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For the love of Christmas trees


Doug Ramsay photo

Bill Campbell stands amongst the pre-cut Christmas trees at Wintergreen Tree Farm in Machias, where he now is the manager. He grew up in the business at his family’s tree farm off of Springhetti Road.


SNOHOMISH — It’s all about families and memories.
And trees.
Bill Campbell remembers planting his first tree with his dad at the Campbell Tree Farm outside of Snohomish when he was nine.
That was 50 years ago.
Recently, he relived the memory with a wash of emotions as he watched his new employer, Nolan Perkl, plant a seedling with his nine-year-old son, Tripper.
It all looked so familiar.
Perkl purchased the Wintergreen Tree Farm in Machias this past  summer and hired Campbell as his general manager.
Time has passed, but there are some of the same goals: Grow Christmas trees and help families create great memories.
Campbell said he feels “blessed” to see a family cut a tree for Christmas after he’s taken care of it — planting, pruning, nurturing and fertilizing it. “You get to kind of know the tree,” he said.
Watching a family make a memory is gratifying: “I can’t think of anything more rewarding than that,” he said.
The Perkls are “a very nice family,” Campbell said on a foggy December morning at the Wintergreen farm. “They are utilizing my experience.”
Campbell’s great-grandfather was a homesteader in the Snohomish River valley and their land on Springhetti Road had been in his family for over 100 years, he said.  In 1967, his dad decided to start a tree farm and Campbell helped him. The work turned into part of his FFA (Future Famers of America) project at Snohomish High School.
The Campbell Tree Farm was “a very fun operation,” he said. But when his parents passed away a few years ago, things changed. The farm eventually sold in 2008.
Now, he’s happy to be back in the business helping the Perkls.      “They are very committed to making (Wintergreen) a destination Christmas tree farm,” Campbell said.
A blazing fire pit may greet patrons when they arrive at the farm, and they can browse in a cozy gift shop containing local crafts, handmade soaps and candles, ornaments and wreaths. On weekends, Tim Noah from Thumbnail Theater performs three shows per day and Santa Claus visits from 10-3 on Saturdays.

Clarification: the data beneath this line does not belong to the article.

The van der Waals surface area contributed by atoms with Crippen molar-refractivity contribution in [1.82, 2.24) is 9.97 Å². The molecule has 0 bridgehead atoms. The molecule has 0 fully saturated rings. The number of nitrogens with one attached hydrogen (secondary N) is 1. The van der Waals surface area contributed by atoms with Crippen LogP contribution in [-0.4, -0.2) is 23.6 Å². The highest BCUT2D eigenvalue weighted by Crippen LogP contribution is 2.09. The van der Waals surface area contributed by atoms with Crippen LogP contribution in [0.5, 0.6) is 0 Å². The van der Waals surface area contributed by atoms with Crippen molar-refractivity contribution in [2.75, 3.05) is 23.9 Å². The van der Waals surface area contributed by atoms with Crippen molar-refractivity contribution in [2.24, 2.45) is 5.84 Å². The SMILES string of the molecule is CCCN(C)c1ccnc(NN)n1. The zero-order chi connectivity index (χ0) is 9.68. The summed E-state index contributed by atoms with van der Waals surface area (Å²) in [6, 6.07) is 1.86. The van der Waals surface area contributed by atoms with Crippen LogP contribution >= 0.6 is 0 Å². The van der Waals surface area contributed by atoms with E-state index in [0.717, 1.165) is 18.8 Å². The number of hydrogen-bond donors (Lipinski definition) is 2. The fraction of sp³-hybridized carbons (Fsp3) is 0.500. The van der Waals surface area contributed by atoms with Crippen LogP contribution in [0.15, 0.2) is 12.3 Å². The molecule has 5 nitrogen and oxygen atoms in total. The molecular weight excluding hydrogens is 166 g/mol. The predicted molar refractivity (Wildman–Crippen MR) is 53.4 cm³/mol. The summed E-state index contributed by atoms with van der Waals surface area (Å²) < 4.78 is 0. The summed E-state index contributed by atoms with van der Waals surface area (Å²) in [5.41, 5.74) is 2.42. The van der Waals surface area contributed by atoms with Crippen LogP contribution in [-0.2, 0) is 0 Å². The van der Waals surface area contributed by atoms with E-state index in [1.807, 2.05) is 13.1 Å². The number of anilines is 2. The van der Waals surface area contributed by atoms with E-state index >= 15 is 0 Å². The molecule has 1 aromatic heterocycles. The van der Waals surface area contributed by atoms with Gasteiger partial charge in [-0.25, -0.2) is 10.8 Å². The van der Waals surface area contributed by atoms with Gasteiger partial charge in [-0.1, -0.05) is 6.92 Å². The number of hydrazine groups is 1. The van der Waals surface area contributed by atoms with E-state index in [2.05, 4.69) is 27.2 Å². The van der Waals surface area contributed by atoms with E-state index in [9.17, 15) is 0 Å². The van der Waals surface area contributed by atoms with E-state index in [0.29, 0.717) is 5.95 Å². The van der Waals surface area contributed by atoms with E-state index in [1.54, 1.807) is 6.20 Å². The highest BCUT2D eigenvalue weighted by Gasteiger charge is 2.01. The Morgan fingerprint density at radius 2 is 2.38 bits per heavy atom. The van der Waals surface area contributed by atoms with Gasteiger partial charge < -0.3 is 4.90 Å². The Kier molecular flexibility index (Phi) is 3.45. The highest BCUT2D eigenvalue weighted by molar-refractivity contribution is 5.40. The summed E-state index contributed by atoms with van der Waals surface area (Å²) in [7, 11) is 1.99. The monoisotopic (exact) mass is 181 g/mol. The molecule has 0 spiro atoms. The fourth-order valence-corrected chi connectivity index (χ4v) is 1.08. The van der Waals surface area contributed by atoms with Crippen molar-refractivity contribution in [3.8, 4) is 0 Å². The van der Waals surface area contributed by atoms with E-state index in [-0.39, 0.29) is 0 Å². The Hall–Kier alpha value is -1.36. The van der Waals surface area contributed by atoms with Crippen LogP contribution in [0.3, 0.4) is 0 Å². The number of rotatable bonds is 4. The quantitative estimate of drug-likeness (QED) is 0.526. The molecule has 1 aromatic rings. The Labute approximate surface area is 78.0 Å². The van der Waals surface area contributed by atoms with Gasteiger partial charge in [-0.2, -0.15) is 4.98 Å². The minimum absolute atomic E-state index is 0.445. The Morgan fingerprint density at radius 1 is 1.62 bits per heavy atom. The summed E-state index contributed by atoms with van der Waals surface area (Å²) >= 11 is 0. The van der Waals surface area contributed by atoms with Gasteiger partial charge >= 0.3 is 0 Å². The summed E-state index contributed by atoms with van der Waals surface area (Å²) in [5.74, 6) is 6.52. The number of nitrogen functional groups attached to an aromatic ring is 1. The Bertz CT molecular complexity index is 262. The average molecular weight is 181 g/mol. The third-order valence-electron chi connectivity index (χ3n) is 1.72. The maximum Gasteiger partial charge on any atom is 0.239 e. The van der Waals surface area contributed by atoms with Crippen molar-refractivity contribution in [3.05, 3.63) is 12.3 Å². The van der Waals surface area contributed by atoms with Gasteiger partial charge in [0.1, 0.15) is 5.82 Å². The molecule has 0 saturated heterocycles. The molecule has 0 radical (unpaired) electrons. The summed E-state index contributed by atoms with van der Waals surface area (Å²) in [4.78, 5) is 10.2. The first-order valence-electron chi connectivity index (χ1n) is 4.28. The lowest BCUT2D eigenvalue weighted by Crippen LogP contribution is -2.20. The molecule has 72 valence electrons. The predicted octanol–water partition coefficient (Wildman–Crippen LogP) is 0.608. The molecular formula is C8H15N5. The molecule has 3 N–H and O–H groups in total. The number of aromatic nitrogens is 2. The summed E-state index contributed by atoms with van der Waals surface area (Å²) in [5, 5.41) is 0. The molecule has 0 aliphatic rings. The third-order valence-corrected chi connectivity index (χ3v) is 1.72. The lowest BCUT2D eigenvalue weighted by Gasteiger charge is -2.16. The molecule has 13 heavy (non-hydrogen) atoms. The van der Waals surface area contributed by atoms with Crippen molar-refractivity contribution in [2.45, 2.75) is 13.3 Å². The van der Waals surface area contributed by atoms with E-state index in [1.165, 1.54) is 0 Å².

Campbell is proud that the tree farm has received overwhelmingly positive responses on social media.
In addition to Nolan Perkl and his wife Brandy, Perkl’s parents, Jerry and Theresa Perkl, are involved in the business, too.
“We want to provide family entertainment,” said Jerry Perkl, sitting on a chair in Campbell’s knotty pine office. The Perkls want people to remember good times at the farm and come back, he said. They hope to expand the business to include a greenhouse and nursery in the near future.
Campbell said the farm managers want to be good stewards of the land—11 acres in all—and good stewards for the community.
Although the number of U-cut trees available this Christmas season was “lean,” the new owners planted 5,000 seedlings in the fall that should be ready for harvesting in four or five years. Meanwhile, they’ve brought in pre-cut trees to sell so that families can get used to shopping at the farm.
For the community, Wintergreen provided the 35-foot Christmas tree for historic downtown Snohomish, and recently sponsored a raffle to raise money for a young cancer patient’s medical expenses. The prize was a huge wreath Nolan made. The Perkls plan to donate matching funds to the Seattle Children’s Hospital Uncompensated Care Fund from their businesses.
“We like to give back to the community,” Campbell said.
Campbell and the Perkls have what might be called a symbiotic relationship: They help each other.
“If it wasn’t for Bill, this year wouldn’t have happened,” said Nolan Perkl.
“What a blessing it is to be back in the business” with people committed to making a really nice place, Campbell said.

  

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